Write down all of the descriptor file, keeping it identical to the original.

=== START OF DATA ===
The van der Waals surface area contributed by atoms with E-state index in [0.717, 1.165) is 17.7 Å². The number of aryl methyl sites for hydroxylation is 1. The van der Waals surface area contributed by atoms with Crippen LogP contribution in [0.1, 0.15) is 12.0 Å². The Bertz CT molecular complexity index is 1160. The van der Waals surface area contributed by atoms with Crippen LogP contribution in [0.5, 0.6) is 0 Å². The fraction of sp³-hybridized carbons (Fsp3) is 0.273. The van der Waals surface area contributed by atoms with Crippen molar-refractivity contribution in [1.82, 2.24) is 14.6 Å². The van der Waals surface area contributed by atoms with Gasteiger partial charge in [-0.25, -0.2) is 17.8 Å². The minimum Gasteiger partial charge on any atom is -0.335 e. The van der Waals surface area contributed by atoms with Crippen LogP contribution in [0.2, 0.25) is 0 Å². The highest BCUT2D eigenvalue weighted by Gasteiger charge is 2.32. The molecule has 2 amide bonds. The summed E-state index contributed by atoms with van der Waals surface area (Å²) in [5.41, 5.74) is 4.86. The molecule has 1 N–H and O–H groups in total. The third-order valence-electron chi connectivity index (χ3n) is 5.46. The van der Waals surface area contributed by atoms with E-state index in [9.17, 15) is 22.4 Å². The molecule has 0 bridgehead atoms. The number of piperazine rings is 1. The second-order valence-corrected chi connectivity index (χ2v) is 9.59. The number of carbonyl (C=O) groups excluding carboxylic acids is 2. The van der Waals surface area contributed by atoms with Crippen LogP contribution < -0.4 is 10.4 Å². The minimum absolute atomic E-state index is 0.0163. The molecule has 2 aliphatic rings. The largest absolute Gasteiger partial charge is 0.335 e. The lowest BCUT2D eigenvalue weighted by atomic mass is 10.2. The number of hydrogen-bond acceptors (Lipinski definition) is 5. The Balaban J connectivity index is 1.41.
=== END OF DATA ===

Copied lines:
The van der Waals surface area contributed by atoms with E-state index in [0.717, 1.165) is 17.7 Å². The number of aryl methyl sites for hydroxylation is 1. The van der Waals surface area contributed by atoms with Crippen LogP contribution in [0.1, 0.15) is 12.0 Å². The Bertz CT molecular complexity index is 1160. The van der Waals surface area contributed by atoms with Crippen LogP contribution in [0.5, 0.6) is 0 Å². The fraction of sp³-hybridized carbons (Fsp3) is 0.273. The van der Waals surface area contributed by atoms with Crippen molar-refractivity contribution in [1.82, 2.24) is 14.6 Å². The van der Waals surface area contributed by atoms with Gasteiger partial charge in [-0.25, -0.2) is 17.8 Å². The minimum Gasteiger partial charge on any atom is -0.335 e. The van der Waals surface area contributed by atoms with Crippen LogP contribution in [0.2, 0.25) is 0 Å². The highest BCUT2D eigenvalue weighted by Gasteiger charge is 2.32. The molecule has 2 amide bonds. The summed E-state index contributed by atoms with van der Waals surface area (Å²) in [5.41, 5.74) is 4.86. The molecule has 1 N–H and O–H groups in total. The third-order valence-electron chi connectivity index (χ3n) is 5.46. The van der Waals surface area contributed by atoms with E-state index in [9.17, 15) is 22.4 Å². The molecule has 0 bridgehead atoms. The number of piperazine rings is 1. The second-order valence-corrected chi connectivity index (χ2v) is 9.59. The number of carbonyl (C=O) groups excluding carboxylic acids is 2. The van der Waals surface area contributed by atoms with Crippen LogP contribution < -0.4 is 10.4 Å². The minimum absolute atomic E-state index is 0.0163. The molecule has 2 aliphatic rings. The largest absolute Gasteiger partial charge is 0.335 e. The lowest BCUT2D eigenvalue weighted by atomic mass is 10.2. The number of hydrogen-bond acceptors (Lipinski definition) is 5. The Balaban J connectivity index is 1.41.